On our way home from Christmas spent with Will's parents, I saw an email from a coworker that he needs a few amateur videos for a demo they're doing. I had just spent several hours the day before assembling a lego house that Santa brought us for Christmas. I also remembered last Christmas' project, which was a pirate ship now sitting in pieces at home. A lightbulb went off at that point. I knew that I would be making my first Brickfilm. Will and I spent the next hour or so brainstorming the story line. I decided that there would be a lego house building montage, followed by an attack from the pirate ship.
Then I realized that I'd need to figure out how stop motion animation is done. I mistakenly thought that somehow the stills were taken from a video, but in fact, you just use an ordinary still camera. I knew then that I would use my Canon 50D. After thinking about the problem and googling around, there were a few key things I needed to nail down.
First, the lighting needed to be strong and consistent. Natural light is your enemy when filming stop motion, because any subtle changes in lighting can be dramatic from frame to frame. This led me to choose our office for the venue, since there was only one window to black out. A couple of pieces from Will's foam board stash did the trick. I used a couple of desk lamps plus a giant flood light for the lighting. Will had already created a sort of soft box for the flood light, which worked well.
I also wanted to have a plain white background for the village scenes, so I used a low table in the office against the wall with one piece of foam board as the backdrop, and another piece as the base.
Another thing I wanted to avoid was constantly having to change memory cards on my camera, and also the ability to see an immediate preview of each still. I had read that my Canon 50D has a remote shooting feature, where the camera can be controlled using the computer, and pictures are directly stored on the drive. I managed to get the Canon utility installed on my MacBook Pro, despite not having an optical drive and not having access to a download. Then it was a simple matter of plugging my camera in via the USB connection and setting up the manual controls. I did plug in a remote for my camera so that I could easily click the button without moving the camera or reaching for the space bar.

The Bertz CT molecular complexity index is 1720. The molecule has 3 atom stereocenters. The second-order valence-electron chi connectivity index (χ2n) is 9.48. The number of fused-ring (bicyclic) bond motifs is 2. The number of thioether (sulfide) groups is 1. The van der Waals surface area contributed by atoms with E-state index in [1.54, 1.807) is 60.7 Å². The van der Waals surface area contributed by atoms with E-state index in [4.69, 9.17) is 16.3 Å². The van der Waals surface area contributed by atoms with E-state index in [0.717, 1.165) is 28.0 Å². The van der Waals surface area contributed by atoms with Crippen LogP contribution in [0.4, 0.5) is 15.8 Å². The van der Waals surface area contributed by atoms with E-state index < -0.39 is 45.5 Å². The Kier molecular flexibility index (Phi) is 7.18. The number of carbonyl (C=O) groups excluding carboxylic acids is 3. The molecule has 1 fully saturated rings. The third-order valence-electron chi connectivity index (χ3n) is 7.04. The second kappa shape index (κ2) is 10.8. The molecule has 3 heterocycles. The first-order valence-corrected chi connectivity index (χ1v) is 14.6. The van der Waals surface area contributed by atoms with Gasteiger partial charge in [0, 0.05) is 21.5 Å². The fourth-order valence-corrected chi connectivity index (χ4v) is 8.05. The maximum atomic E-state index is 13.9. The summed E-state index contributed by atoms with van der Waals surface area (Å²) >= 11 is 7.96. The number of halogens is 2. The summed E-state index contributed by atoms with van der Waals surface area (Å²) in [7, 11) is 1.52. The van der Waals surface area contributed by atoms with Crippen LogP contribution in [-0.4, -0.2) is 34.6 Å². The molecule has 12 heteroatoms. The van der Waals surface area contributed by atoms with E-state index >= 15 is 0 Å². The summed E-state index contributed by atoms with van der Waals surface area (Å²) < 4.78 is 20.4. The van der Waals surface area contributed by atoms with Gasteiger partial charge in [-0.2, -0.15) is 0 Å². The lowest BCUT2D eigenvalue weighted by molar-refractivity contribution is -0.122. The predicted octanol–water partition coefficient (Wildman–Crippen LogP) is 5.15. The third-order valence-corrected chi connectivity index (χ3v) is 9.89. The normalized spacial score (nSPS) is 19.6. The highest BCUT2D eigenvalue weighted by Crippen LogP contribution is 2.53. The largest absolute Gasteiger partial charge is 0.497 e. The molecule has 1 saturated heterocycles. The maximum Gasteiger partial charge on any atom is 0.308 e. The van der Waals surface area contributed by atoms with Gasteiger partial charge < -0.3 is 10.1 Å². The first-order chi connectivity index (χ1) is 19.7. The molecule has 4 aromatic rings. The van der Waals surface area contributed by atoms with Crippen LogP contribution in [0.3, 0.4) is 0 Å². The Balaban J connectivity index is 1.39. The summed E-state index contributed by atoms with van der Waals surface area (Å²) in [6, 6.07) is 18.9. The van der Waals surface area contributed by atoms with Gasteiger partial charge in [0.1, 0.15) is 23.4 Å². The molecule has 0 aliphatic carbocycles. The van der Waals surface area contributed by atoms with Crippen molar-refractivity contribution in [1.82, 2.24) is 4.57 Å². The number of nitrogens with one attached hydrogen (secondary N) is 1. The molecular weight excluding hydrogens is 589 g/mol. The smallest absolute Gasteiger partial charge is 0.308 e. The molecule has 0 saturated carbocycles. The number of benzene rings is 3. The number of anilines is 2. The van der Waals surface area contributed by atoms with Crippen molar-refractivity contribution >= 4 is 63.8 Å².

For consistency across shots, I manually set the white balance to a value that made the whites look white. I kept the aperture narrow (f/16 to f/22, depending on the shot) to get a sufficiently wide depth of field. This meant that my shutter speed had to be relatively slow (between 0.1 and 0.4 seconds).
For editing, I just used iMovie, which is all I have. The main drawback is that it only does 10fps, so it's hard to get really smooth motions with it. All-in-all, iMovie will do the basics, but it's very easy to hit the boundaries of its limitations. Also there seems to be a memory leak or some other bug because iMovie complained of being out of memory quite frequently as I added more projects.
The story came together as I shot it, but the basic plan was in place before shooting. Will animated a couple of the scenes, and added some funny flourishes (such as the cat getting into mischief).
Some things I would do differently next time: more close-ups, different camera angles (e.g., from above), have lego pieces walking on lego board, since it's difficult to have them not move on a smooth surface. I would also like to try software that can do more frames per second, and see if I can smooth out the motions. For lighting, I'd work on brighter, and tighten up the white balance. The camera did seem to move around a bit, and I think that part of this was because I had the image stabilizer on the lens turned on for the first half of filming. Next time, I'll keep IS off.
As far as animation techniques, too much motion can be distracting, as the eye doesn't know where to look. For example, in the scenes where the pirate ship is navigating the ocean waves, one of the lego guys actually climbs the mast and another guy falls off, but you don't notice it because they are dwarfed in comparison to the ship's motion across the waves. It turns out that less really is more. Also, instead of having the lego characters move while panning, it's better to have them still while panning and then have them move.
Lliam helped out with some of the scenes by clicking the shutter button on the remote. It really is fun for the whole family and I will definitely be making another film.